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From "Alex Karasulu" <>
Subject RE: [codec] StatefulDecoders
Date Mon, 08 Mar 2004 07:17:18 GMT

This will keep me busy for a while and thanks for taking the time to
respond.  Please bear with me as I try to understand your view point.


> -----Original Message-----
> From: Noel J. Bergman []
> Sent: Sunday, March 07, 2004 11:25 PM
> To: Jakarta Commons Developers List
> Subject: RE: [codec] StatefulDecoders
> > Sorry about the delay, I've been away for a few days.
> And I'm a bit too busy at the moment to give this the attention it
> deserves.
> Mostly I agree with your message.
> You and Alex had each looked at this from particular points of view.  I am
> looking at it more generically, as I think you did in the mesage to which
> I
> am replying.
> Consider the Cocoon ( pipeline for the concept
> of
> a fully event-driven programming approach, although their implementation
> has
> far too much overhead for codec purposes (or the regex events I
> mentioned).
> IMO, we want a consistent interface that provides the fundamental
> operations, and then we can build convenience on top of that interace.
> Your interface is closer to what I had in mind than Alex's, at least using
> more of the generic terminology.  The codec domain can be expressed using
> the pipeline interface, or if we want a codec specific interface, Alex's
> could be a convenience layer on top of the pipeline.
> What I had imagined is an approach where each element in the pipeline
> supports a registering for variety of event notifications.  Some of them
> may
> be generic, some of them may be domain specific.  Most codec uses would
> use
> generic events.
> The key is being able to go an object and register for semantic events.
> So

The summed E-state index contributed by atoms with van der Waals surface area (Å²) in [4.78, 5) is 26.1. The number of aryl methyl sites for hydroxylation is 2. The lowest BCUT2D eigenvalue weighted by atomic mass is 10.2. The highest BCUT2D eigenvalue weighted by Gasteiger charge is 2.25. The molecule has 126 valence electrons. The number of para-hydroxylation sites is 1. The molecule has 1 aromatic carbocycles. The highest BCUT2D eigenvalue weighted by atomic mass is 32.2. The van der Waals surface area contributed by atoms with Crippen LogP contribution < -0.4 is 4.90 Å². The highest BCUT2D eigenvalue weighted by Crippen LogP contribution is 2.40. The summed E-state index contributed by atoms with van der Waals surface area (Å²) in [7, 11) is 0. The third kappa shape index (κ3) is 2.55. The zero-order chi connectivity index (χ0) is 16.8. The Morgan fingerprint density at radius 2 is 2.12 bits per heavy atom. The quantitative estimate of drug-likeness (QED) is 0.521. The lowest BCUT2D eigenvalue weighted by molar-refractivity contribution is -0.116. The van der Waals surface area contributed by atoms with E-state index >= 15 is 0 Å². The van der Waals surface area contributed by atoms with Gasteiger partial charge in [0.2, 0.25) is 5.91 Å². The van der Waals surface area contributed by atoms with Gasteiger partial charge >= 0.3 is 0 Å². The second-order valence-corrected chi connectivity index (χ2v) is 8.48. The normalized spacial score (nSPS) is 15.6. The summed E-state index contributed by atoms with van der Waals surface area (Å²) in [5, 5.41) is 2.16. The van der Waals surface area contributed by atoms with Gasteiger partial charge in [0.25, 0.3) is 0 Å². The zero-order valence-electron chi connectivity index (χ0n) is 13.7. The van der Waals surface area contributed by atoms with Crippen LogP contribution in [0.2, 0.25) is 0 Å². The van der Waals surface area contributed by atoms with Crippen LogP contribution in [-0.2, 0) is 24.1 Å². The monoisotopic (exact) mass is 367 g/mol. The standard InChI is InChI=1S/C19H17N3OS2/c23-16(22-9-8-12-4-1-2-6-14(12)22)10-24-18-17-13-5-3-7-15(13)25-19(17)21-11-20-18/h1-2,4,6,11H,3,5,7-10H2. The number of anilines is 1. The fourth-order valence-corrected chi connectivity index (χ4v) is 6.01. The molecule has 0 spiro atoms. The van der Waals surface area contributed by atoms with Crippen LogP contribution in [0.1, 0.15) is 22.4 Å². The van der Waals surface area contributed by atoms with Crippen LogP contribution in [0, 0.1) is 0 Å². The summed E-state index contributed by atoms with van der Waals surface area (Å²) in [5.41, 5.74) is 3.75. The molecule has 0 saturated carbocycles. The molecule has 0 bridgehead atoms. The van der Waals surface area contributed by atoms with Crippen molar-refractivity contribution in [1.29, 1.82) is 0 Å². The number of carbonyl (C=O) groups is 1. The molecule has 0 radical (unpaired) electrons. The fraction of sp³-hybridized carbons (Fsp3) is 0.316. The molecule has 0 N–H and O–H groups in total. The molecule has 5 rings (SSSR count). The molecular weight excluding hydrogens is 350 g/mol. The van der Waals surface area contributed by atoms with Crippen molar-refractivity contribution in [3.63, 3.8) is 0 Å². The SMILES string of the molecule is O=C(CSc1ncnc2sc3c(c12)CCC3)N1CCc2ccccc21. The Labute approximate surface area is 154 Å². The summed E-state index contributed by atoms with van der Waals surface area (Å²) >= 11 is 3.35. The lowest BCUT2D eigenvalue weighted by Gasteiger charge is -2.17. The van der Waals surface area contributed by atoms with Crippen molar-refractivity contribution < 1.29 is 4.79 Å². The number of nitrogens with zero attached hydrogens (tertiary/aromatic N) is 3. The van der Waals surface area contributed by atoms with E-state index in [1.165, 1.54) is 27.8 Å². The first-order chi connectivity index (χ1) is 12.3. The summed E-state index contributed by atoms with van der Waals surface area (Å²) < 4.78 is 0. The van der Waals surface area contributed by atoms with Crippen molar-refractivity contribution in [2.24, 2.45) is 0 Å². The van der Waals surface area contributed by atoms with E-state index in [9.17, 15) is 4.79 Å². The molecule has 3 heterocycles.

> if you assume that a transformer is both a producer and a consumer, you
> could register a transformer with a datasource (producer), and register
> downstream consumers that want the decoded data with the transformer.
> Yes,
> we would want to allow both fan-in and fan-out where appropriate.
> As for the details of message transport ... it seems to me that we already
> have multiple options, so I'm not sure that we want to roll our own versus
> adopting and/or adapting an existing one.
> We have JMS, and the new concurrency package coming in JDK 1.5.  One thing
> that got botched in JDK 1.5 is that they removed the Putable and Takable
> interfaces that Doug Lea had used in his library, instead merging their
> functionality directly onto the queue interface, falsely believing that a
> message queue is a Collection.  A number of us argued for those
> interfaces,
> and Doug proposed a change, but it was vetoed by Sun.
> I see a few options, such as:
>   - we pick up the necessary interfaces from Doug's concurrent
>     library, and deal with java.util.concurrent down the road.
>   - we use JMS interfaces in a very simplied form.
> As potentially whacked as the idea might be, considering the complexity of
> JMS, I believe that we could selectively use JMS interfaces without undo
> complexity or hurting performance.  Basically, we'd ignore the things that
> don't make any sense in our context.  Take a look at MessageProducer,
> MessageConsumer and MessageListener.  Intelligently, they are just
> interfaces.  We don't need multi-threading, network transports, etc., in
> general, although by using those interfaces, they would be available where
> applications warranted them.
> ref:
> summary.html
> Alternatively, I had this odd thought that we could use the Callable
> interface present in both Doug's code and java.util.concurrent.
>   JSR-166:
> ag
> e-summary.html
> > A structured content API can extend the producer/consumer ideas by
> passing
> > data types understood by the structured content in question.
> See also the hierarchical Topic support in JMS.
> > If the above can be achieved without introducing a large overhead (both
> > runtime and coding overhead) for simple operations then it sounds good.
> Agreed.  Runtime issues are a key concern.
> As you know, we just had a JMS implementation offered, and there is
> somnifugi.  Do you think it is worth looking at an in-process JMS
> implementation for the pipeline?
> 	--- Noel
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